Safer was born to an Austrian Jewish
family in Toronto, Ontario, the son of Anna (née Cohn) and Max Safer, an
upholsterer. He attended Harbord Collegiate Institute, and briefly
attended University of Western Ontario.
Safer began his journalism career as a reporter for various newspapers
in Canada (Woodstock Sentinel Review, London Free Press and Toronto
Telegram) and England (Reuters and Oxford Mail). Later, he joined the
Canadian Broadcasting Corporation as a correspondent and producer.
In 1964, Safer joined CBS News as a London-based correspondent. In 1965,
he opened the CBS News bureau in Saigon. That year he followed a group
of United States Marines to the village of Cam Ne, for what was
described as a "search and destroy" mission. When the Marines arrived,
they gave orders in English to the inhabitants—by all accounts harmless
civilians—to evacuate the village. When the homes were cleared, the
Marines burned their thatched roofs with flamethrowers and Zippo
lighters. Safer's report on this event was broadcast on CBS News on
August 5, 1965, and was among the first reports to paint a bleak picture
of the Vietnam War. President Lyndon Baines Johnson reacted to this
report angrily, calling CBS's president and accusing Safer and his
colleagues of having "shat on the American flag." Certain that Safer was
a communist, Johnson also ordered a security check; upon being told that
Safer "wasn't a communist, just a Canadian," he responded "Well, I knew
he wasn't an American."
In 1967, Safer was named the London bureau chief, a post he held for
three years. In 1970, he left London to replace Harry Reasoner on 60
Minutes, after Reasoner left to anchor the ABC Evening News (although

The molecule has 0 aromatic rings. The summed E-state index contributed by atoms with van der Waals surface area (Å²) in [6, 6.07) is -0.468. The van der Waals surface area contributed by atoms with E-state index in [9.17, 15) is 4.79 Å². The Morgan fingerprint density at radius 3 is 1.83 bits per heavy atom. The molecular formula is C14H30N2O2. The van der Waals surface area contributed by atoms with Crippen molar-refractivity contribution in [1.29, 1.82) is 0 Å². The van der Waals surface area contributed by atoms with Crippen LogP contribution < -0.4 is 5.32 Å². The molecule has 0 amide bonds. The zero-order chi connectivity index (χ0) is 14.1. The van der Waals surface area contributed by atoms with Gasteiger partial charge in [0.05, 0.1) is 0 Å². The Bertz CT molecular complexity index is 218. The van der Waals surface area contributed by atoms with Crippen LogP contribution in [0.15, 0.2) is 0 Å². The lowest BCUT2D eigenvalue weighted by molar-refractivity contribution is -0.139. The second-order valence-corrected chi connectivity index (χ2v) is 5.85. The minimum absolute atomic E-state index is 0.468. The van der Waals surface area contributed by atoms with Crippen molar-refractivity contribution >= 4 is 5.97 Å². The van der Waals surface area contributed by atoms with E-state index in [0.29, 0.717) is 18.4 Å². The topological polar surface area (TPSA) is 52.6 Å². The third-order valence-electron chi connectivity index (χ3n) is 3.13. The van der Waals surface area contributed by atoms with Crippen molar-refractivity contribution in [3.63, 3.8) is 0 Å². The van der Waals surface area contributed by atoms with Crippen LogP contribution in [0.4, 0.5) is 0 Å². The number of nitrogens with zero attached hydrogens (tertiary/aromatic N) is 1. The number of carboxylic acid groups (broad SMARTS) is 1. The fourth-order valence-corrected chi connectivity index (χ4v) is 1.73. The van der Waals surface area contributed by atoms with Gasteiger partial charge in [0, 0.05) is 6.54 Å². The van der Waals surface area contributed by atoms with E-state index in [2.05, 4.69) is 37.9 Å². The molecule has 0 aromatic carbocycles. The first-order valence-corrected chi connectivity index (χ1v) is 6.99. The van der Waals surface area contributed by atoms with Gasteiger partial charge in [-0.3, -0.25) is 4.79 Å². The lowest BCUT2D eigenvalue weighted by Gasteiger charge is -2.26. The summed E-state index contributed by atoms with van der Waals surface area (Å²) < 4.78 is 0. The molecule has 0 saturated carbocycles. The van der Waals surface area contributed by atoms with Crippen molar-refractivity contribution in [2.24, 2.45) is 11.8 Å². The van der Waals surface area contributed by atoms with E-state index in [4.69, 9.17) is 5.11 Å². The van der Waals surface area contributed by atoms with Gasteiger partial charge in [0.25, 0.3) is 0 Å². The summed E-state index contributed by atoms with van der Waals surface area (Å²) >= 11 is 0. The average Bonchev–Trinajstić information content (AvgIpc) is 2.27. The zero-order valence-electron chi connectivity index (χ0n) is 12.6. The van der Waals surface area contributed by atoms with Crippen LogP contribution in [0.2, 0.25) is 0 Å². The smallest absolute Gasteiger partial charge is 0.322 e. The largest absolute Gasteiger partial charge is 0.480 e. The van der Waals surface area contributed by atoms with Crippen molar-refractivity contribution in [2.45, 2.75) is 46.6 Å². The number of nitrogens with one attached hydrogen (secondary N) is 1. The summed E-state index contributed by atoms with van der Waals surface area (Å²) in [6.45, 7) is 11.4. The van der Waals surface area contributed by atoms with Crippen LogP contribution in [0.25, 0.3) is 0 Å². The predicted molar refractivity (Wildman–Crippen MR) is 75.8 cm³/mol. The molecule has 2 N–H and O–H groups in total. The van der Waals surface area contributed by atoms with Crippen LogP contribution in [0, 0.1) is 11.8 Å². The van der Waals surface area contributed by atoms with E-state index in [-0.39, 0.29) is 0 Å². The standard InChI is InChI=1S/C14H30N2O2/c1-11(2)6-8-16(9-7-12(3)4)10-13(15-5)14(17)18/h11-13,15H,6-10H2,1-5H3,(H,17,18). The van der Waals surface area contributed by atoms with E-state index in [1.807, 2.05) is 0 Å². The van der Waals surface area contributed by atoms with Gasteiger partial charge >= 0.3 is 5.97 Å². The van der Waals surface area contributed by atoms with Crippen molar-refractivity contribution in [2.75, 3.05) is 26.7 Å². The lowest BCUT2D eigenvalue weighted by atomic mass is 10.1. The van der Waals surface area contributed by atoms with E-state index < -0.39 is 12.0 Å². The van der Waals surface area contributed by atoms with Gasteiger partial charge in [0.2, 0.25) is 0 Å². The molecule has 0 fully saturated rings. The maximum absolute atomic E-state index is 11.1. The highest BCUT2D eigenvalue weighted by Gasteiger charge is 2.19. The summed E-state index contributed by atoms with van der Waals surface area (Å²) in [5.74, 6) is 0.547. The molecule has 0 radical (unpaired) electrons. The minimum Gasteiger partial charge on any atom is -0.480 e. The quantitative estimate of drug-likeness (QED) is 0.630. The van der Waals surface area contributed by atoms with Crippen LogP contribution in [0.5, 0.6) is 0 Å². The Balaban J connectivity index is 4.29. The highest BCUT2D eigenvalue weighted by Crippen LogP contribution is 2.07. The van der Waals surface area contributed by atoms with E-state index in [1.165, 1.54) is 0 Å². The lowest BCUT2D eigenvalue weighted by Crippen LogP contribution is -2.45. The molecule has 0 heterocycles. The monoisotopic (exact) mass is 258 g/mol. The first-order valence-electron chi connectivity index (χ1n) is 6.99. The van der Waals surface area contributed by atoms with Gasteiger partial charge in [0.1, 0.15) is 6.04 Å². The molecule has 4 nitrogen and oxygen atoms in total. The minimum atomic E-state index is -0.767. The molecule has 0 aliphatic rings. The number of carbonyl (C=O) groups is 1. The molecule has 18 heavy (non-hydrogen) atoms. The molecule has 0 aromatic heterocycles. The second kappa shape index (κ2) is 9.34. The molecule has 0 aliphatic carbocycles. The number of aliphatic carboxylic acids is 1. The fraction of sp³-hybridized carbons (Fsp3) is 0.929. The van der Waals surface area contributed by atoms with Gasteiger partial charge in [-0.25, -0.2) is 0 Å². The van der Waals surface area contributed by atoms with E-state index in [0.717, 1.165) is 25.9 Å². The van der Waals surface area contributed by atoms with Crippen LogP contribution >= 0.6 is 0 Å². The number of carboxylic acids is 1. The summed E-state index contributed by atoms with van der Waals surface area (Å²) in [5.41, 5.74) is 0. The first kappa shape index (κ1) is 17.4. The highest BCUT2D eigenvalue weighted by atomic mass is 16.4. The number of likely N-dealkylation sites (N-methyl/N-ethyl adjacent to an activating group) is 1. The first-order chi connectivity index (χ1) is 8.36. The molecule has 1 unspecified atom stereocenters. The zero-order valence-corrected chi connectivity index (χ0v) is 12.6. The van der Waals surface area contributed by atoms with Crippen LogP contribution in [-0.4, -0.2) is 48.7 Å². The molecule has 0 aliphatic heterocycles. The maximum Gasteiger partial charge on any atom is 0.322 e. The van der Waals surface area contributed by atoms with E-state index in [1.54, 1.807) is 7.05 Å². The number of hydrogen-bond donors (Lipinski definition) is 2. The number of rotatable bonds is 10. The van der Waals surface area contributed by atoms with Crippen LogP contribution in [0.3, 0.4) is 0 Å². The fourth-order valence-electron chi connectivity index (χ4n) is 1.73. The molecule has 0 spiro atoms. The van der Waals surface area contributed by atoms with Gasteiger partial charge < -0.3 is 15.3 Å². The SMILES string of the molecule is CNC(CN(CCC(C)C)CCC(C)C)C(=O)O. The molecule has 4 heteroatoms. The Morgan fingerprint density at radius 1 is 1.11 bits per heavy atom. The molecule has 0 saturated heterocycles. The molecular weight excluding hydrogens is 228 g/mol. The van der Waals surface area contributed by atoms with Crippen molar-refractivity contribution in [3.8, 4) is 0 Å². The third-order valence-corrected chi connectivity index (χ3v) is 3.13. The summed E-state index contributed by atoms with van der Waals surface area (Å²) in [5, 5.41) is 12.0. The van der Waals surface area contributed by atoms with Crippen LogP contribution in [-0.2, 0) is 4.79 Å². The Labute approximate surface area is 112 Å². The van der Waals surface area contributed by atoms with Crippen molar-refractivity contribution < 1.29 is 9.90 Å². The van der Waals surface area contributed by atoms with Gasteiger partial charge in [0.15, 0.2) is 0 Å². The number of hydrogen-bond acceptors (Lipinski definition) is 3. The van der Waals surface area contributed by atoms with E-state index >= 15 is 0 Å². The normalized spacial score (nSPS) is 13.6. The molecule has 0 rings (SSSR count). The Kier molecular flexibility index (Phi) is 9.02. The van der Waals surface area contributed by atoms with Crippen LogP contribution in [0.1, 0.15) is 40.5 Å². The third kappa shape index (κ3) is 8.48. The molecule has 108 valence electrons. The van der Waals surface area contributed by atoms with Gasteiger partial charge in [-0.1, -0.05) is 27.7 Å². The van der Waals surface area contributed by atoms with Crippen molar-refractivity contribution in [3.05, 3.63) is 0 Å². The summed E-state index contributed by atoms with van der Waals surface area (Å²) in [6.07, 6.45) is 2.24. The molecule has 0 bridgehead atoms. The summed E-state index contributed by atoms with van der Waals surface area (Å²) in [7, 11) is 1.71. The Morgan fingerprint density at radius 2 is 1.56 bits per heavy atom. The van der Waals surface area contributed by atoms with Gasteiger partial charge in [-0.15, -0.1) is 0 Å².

Reasoner would return to 60 Minutes in 1978, alongside Safer). Safer has
been on the program since that time.
is also the author of the bestselling book, Flashbacks: On Returning to
Vietnam. It describes his 1989 return to Vietnam and features his
interviews with known and less-well-known Vietnamese people, most of
them veterans of the war. These included general Vo Nguyen Giap, Duong
Quynh Hoa, Pham Xuan An, major Nguyen Be, and others. He also visited
the Caravelle Hotel, the Marble Mountains & air field, China Beach, Hue,
Quang Tri City, a Cham museum, and old Wrecking yard full of American
artefacts, and several other locations. The book also contains
reflections on Bill Moyers (regarding the Cam Ne affair), Barry
Goldwater, and general William Westmoreland. His trip was the basis
of a 60 minutes show in 1989, which Safer said got a reaction of
annoyance from some veterans, and a positive reaction from others.
He and his wife, the former Jane Fearer, live in New York City. They
have a daughter, Sarah Alice Anne Safer, who is a graduate of Brown
University and freelance journalist. Due to personal preference,
Safer is still a Canadian citizen, and thus maintains dual citizenship.